The following post on ways board members can give to your nonprofit organization was contributed by author and nonprofit consultant Linda Lysakowski ACFRE, who has more than 30 of experience in the nonprofit development field.
Board members can give in various ways, and I don’t mean giving their time or talent instead of money! They should be giving all three. Your board job descriptions should reflect your expectations regarding the amount of time board members should be giving.
You should be seeking the talents you need when recruiting new board members. But this blog is about board giving. So, for this discussion, let’s just talk about board members giving their treasure!
As with any donor, there are always options. Some of the options you can consider include cash, pledges, matching gifts, monthly giving, planned giving, gifts in kind, and sponsorships. You might want to consider a combination of some of these options. Providing board members with options makes it easier for them to give at more meaningful levels.
Let’s talk about these options…
We all want gifts of unrestricted cash, of course. This is usually offered during the annual board appeal which is covered in my book, CharityChannel’s Quick Guide to Board Giving. If you are a membership organization, you may require board members to be members at a certain level. If you do require membership, be sure not to accept a $35 (or whatever amount it is) membership as fulfilling a board member’s obligation.
Using the approach of asking them to make your organization a top charitable priority will help guide each board member to an amount that is appropriate for them.
For many board members who want to make a significant gift but are not in the position to write out a large check once a year, monthly giving is the perfect answer. And often we can get board members to stretch beyond what they would give as a one-time gift. Since most people like to deal in round numbers, think about this approach. The example below shows you how you can invite board members to stretch their gifts through monthly giving.
|Annual Gift Expectation||Monthly Giving Ask||Total Annual Giving|
Now, wasn’t that easy?
Like monthly giving, pledging allows board members to spread out their gifts over an entire year, but some might prefer quarterly or semiannual payments, perhaps to coincide with stock dividend checks or other income they receive at specific time periods. Therefore, personalizing your approach to board members is always more effective than soliciting them as a group.
You can ask them what the best payment method for them is.
During a capital campaign, of course, most donors, including board members, will be invited to give a three-year or five-year pledge. You probably will not want to use this method for annual gifts because it diminishes the annual fund effort and you lose the opportunity to ask for increased gifts when it is appropriate to do so. Annual gifts are most often expected to be paid within the year.
Don’t forget that many of your board members may work for companies that match their gifts or perhaps have a spouse or partner who works for a company with a matching gift program. In this case, make sure the gift comes in both names, so the spouse/partner can apply for matching gift from the employer. Matching gifts can often double the amount of the gift, and although the company is credited for the contribution, the board member should receive “soft credit.”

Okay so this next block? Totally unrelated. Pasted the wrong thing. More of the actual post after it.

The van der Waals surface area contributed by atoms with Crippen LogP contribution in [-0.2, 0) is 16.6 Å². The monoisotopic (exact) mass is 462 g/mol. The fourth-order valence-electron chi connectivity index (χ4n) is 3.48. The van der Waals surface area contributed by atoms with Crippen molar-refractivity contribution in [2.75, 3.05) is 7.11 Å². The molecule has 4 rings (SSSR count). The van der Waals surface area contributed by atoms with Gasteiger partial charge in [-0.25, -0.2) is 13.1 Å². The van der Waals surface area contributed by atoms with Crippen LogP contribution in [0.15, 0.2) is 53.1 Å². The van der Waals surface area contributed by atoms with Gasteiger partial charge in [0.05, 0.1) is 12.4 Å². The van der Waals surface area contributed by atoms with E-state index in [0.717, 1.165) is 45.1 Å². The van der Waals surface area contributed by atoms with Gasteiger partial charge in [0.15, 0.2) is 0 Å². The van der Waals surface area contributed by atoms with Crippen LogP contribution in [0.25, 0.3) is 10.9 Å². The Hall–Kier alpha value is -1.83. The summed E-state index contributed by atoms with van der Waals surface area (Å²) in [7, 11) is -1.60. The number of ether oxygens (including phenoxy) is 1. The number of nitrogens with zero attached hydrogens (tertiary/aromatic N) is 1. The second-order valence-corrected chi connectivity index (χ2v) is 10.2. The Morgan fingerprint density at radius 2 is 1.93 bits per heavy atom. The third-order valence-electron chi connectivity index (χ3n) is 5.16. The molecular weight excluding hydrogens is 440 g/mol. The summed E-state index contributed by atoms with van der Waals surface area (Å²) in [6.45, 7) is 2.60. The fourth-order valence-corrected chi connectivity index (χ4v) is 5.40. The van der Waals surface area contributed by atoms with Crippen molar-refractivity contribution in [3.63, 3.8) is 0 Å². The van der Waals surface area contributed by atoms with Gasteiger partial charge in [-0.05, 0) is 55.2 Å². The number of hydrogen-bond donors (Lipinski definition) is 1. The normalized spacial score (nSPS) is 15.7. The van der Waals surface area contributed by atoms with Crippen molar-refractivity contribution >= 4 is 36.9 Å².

If you have a planned giving program, be sure to invite your board members to take part and perhaps run a seminar for them to show how they can do a bequest or other planned gift. And, if you’re just starting or thinking about starting a planned giving program, make sure the board is approached first. Again, it shows the credibility and dedication of the board members when they set the example for others.
In some cases, gifts in kind may be an option for board members who are business owners. A printer, graphic designer, owner of a computer or office furnishing store, etc., may be willing to donate services or products. But as with cash gifts, only a business owner’s gift will count as a gift from the board member because it is coming out of the owner’s pocket.
This is where you can go wrong with the “give or get” policy. A board member might secure a gift of cash or gift-in-kind from a business that employs the board member, but that is not the same as a gift from an owner. The vice president of the bank is not doing anything by fulfilling the obligation to give or get by securing a $10,000 gift from the bank. Likewise, the person who works in the computer store has not made a personal donation by getting the boss to donate ten new computers. And of course, gifts in kind need to be something you need and plan to buy, not something the board member just wants to get rid of.
The question to be asked before accepting a gift-in-kind from board members or others should always be, “Does this meet our gift acceptance policy, and it does it positively affect our budget?”
Sponsorships also are only credited to the board member if it is money personally donated. However, many board members, such as a physician in private practice, may purchase a table at the gala in the name of the practice rather than the physician’s personal name. In another example, a vice president of a local company is not personally donating by getting the company to sponsor a hole at the golf tournament unless he or she is an owner of the company.
Be careful not to promote sponsorship of events only. Many board members joined your board because they have a strong passion for your mission. Why not ask them to sponsor a program, a lecture series, an exhibit in your museum, or a family going through your program?
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